Some restaurants are buying their own farms to supply fresh quality organic food to their patrons. One example is the Dig Inn chain of fast casual restaurants in Manhattan, New York.
Dig Inn’s farm will not be their only produce supplier. The intent is to use it as a living lab mostly where they will test various organic agricultural and aquaculture techniques in a greenhouse, experimenting with heirloom seed varieties and organic methods like companion and rotational planting.
Unlike other fast food chains, their chefs and cooks are taught to cook from scratch. They will train at the farm learning how their crops are grown and for new dishes inspiration. Because the chefs must remain within a couple hours drive of their restaurants, the new farm will be located in upstate New York. They may also offer farm tours and hosted dinners at the farm for the public.
The founder of Dig Inn, Adam Eskin, said they will have to maintain a supply chain. They can not own enough land to fulfill the needs of their “lofty” expansion goals. There are already 11 locations with the opening of 5 to 7 more planned for 2016, one of which will be in Boston.
The farm size will be 50 to 100 acres with first crop harvesting expected in 2017. In 2015 their restaurants went through almost 260,000 pounds of kale alone, so it would take more land than they plan to buy. They already have other local farmers who work with them and are committed to supplying carrots, sweet potatoes, and Brussels sprouts.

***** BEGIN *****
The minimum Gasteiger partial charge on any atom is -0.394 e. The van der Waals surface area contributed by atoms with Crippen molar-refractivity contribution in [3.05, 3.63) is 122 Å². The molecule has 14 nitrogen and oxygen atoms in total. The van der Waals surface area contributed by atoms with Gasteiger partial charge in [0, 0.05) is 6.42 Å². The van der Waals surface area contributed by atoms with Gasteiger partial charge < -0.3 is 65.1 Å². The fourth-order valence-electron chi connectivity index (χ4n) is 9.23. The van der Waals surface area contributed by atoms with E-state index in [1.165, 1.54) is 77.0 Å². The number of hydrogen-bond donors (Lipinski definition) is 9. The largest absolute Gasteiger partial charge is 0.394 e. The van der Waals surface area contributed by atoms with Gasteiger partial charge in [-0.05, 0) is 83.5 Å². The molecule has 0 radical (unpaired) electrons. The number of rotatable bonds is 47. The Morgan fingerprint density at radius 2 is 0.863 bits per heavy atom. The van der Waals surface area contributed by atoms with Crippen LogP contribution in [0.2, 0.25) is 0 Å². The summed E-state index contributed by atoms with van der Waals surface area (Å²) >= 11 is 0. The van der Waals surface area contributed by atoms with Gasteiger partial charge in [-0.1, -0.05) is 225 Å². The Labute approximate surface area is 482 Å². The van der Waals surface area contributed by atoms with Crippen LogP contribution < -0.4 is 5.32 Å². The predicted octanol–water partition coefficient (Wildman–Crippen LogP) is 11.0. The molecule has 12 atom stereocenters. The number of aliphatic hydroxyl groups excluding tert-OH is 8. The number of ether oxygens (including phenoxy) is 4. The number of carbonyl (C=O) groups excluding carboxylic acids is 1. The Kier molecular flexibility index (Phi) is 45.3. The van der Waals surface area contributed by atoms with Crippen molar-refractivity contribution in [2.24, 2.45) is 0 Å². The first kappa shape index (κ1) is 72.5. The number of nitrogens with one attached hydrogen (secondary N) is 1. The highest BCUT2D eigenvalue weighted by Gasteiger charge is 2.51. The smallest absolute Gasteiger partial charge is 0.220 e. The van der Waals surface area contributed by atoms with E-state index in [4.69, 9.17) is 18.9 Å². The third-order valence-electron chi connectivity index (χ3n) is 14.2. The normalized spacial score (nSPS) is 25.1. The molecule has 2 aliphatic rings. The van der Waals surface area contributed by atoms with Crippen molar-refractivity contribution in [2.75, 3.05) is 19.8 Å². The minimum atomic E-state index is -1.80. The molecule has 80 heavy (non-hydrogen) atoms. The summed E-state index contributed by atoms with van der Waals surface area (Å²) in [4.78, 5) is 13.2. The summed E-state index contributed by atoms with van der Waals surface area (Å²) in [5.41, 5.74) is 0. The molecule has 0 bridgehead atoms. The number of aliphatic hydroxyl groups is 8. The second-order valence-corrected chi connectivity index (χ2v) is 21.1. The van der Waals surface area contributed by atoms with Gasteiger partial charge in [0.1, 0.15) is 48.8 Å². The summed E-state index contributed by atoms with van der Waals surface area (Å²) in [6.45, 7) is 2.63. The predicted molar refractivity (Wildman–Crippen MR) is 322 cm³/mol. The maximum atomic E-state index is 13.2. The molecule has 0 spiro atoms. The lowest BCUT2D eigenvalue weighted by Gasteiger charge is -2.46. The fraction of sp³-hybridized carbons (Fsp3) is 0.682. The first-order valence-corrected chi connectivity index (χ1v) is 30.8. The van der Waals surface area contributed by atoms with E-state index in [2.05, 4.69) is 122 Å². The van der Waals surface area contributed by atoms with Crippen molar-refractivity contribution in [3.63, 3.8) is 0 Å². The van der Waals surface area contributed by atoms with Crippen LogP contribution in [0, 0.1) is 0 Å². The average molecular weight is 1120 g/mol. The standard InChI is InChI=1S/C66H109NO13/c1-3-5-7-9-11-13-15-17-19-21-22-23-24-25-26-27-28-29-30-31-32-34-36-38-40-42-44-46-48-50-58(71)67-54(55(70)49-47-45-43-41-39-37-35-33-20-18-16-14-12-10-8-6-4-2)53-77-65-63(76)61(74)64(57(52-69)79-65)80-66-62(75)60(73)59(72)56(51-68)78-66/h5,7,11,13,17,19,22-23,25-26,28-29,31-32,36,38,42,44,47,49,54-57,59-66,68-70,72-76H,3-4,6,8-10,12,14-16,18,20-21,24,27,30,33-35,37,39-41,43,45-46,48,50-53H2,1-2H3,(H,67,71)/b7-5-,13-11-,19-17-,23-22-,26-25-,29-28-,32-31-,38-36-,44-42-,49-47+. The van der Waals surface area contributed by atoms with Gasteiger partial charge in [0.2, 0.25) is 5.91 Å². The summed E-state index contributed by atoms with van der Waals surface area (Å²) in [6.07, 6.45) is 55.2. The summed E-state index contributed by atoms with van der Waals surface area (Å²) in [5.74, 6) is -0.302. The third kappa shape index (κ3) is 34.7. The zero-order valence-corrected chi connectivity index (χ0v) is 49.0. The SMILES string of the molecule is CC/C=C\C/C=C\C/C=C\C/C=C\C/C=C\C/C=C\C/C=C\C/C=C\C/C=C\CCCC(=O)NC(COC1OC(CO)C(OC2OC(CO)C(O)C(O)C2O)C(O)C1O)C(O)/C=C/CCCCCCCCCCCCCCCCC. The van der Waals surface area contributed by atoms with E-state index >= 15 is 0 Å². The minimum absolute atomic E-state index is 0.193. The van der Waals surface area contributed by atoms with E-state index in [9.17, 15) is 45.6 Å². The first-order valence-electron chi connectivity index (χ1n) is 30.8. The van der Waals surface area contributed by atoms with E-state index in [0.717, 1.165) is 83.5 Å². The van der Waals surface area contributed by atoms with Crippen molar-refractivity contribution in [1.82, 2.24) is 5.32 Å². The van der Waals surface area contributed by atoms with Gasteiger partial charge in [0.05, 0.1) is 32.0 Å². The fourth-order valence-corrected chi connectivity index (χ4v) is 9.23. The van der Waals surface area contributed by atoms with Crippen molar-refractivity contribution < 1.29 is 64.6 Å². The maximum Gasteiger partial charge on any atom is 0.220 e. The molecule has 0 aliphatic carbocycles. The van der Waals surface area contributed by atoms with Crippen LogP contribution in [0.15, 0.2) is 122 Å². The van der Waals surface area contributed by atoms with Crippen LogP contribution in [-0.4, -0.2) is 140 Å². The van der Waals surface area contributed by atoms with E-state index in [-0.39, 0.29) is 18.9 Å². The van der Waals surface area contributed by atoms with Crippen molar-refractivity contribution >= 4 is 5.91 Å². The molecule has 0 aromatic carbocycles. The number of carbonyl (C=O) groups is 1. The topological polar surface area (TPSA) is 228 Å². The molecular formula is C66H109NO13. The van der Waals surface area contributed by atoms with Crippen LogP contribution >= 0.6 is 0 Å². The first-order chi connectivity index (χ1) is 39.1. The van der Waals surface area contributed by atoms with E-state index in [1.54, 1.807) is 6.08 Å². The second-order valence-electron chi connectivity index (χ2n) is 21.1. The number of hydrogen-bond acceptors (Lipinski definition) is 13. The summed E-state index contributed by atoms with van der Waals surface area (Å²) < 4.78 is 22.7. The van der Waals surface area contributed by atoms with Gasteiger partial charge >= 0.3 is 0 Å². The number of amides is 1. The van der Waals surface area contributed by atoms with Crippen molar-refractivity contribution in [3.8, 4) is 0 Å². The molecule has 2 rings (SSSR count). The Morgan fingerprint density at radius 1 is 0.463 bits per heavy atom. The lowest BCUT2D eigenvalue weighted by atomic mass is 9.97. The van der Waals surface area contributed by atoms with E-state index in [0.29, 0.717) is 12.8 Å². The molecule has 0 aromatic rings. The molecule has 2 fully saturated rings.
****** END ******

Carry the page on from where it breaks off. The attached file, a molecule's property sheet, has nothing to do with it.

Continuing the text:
Some of the fine dining restaurants using their own farms, sometimes as sole supplier, are the Primo in Rockland, Maine, Blue Hill at Stone Barns in the Hudson Valley, and the legendary Noma in Copenhagen, Denmark, which made the best restaurant in the world list for three consecutive years. The Barn @ Primo sits on top of the green hills of their private organic farm where Jame Beard Award winning Chef Melissa Kelly and staff offer guests a real farm-to-table experience. René Redzepi also forages food for Noma from the nearby forests and coast, choosing some plants many would consider weeds.
Examples of the unique food available at these restaurants are baby kale direct from the garden with a creamy cashew dressing, watermelon radish; grilled New York Strip Steak with winter roots of rutabaga, carrot, parsnip and sunchoke Chimichurri; the first green shoots of spring with a scallop marinade; and white asparagus with poached egg yolk and sauce of woodruff.
At Blue Hill’s original New York City restaurant in Greenwich Village just off Washington Square Park, ingredients come from Blue Hill Farm in Great Barrington, Massachusetts, and Stone Barns Center for Food and Agriculture, forty-five minutes drive from NYC. They offer a four-course “Tasting Menu” or the “Farmer’s Feast,” a six-course tasting inspired by the week’s harvest.